Naturally, this could be a huge relief to the strain the NHS has been placed under by the pandemic, freeing up hospital beds and reducing the pressure on healthcare staff while making it easier for patients to self-isolate.


A white banner with a rainbow on it reading "Thank you NHS" hanging from a lamp post in front of a stone wall and flowering bushes


Who won’t be able to take Lagevrio?

Although Lagevrio is currently suitable for a large number of patients, there are some people who won’t be able to take this medication, even if they are confirmed to have COVID-19.


The patient information leaflet for this medication states that it can’t be taken by those under the age of 18, those who are pregnant, and those who are allergic to any of its ingredients.


These measures are in place to protect those who may be vulnerable to any potential adverse effects of Molnupiravir until further testing can be carried out.


For example, testing has not been done to see whether Molnupiravir transfers into breastmilk, so breastfeeding parents will need to use formula or another method of feeding baby while they’re taking Lageviro and for 4 days after their final dose.


If you have any concerns, the best thing to do is to speak to your doctor. They will take all of your circumstances into account before making a decision about whether Lageviro is right for you and writing a prescription.



Will I need a prescription for Molnupiravir?

Yes, you will need a prescription for Lagevrio or Molnupiravir, as they’re classed as prescription-only medicine until further notice.


This medication will only be prescribed to adults who have tested positive for COVID-19 and will be restricted to vulnerable patients, to begin with, as the demand for this medication will be high and will need to be prioritised accordingly.


People who will be classed as being at risk of developing serious illness will include those who are:



a yellow stethoscope, a blue surgical mask, and some red heart candies on a light green background, someone holding a red paper heart in their hand in the bottom right hand corner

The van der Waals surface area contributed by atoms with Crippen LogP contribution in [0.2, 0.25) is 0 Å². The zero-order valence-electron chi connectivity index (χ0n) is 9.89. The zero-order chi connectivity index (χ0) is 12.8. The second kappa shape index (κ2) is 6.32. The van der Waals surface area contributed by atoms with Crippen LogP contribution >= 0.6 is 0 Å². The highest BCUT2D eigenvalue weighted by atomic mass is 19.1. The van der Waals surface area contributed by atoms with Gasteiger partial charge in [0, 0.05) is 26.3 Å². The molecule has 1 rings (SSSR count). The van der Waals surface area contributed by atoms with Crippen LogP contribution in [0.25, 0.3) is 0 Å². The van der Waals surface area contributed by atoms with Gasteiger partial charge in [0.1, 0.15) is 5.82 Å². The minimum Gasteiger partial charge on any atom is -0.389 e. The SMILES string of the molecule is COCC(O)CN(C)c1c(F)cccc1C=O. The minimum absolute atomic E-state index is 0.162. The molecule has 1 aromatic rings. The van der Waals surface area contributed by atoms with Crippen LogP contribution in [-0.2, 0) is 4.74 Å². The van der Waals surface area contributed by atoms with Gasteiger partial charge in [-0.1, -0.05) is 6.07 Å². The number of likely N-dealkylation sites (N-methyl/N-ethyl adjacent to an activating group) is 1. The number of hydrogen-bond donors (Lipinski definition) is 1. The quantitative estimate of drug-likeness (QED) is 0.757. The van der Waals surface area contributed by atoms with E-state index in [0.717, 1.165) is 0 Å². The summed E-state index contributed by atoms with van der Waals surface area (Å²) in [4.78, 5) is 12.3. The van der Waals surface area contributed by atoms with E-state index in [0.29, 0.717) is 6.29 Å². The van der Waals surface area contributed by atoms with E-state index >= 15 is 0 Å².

Can I buy Molnupiravir capsules online?

At the time of writing, Molnupiravir and Lagevrio capsules are not available for purchase online.


This is because it is a prescription medication and will only be supplied to suitable patients, with vulnerable patients taking priority.


As this drug is manufactured and rolled out, it will likely go to the NHS first before making its way to private practitioners, some of whom may operate online.


If we are able to make Lagevrio available to our patients in time, we will of course let you all know, but again, we will only be able to provide this medication to those who have gone through a consultation with our healthcare team and meet the criteria necessary for a prescription.



How much will Lagevrio cost?

We’re not sure how much Lagevrio is going to cost at this point, as it’s a brand new drug, but a part of the cost will depend on how you obtain it.


If you are prescribed Lagevrio by the NHS, you will only be charged the usual prescription cost that you’d have to pay for any medication, or nothing at all if you’re exempt from prescription charges.


On the other hand, if you are prescribed Lagevrio by a private practitioner, you will need to pay whatever they choose to charge for it, taking the cost of the drug and your consultation into account.


At this stage, it’s impossible to know how much that will be, but as soon as we know, we’ll be letting our patients and customers know too.


Coins pouring out of a clear glass jar which has been tipped over onto a brown surface


Now we all know a lot more about Molnupiravir, Lagevrio, and how this new drug going to make a huge difference in COVID-19 treatment.


Everything is looking positive, so now we’ve just got to wait, stay safe, and see how it all develops.


Keep an eye out folks, because this medication may be proving why it’s been named for the strength of Thor’s hammer sooner than we think!


Laura Henderson - Medical Content Writer
James O'Loan - CEO & Superintendent Pharmacist
James O'Loan , CEO & Superintendent Pharmacist on 15 March 2023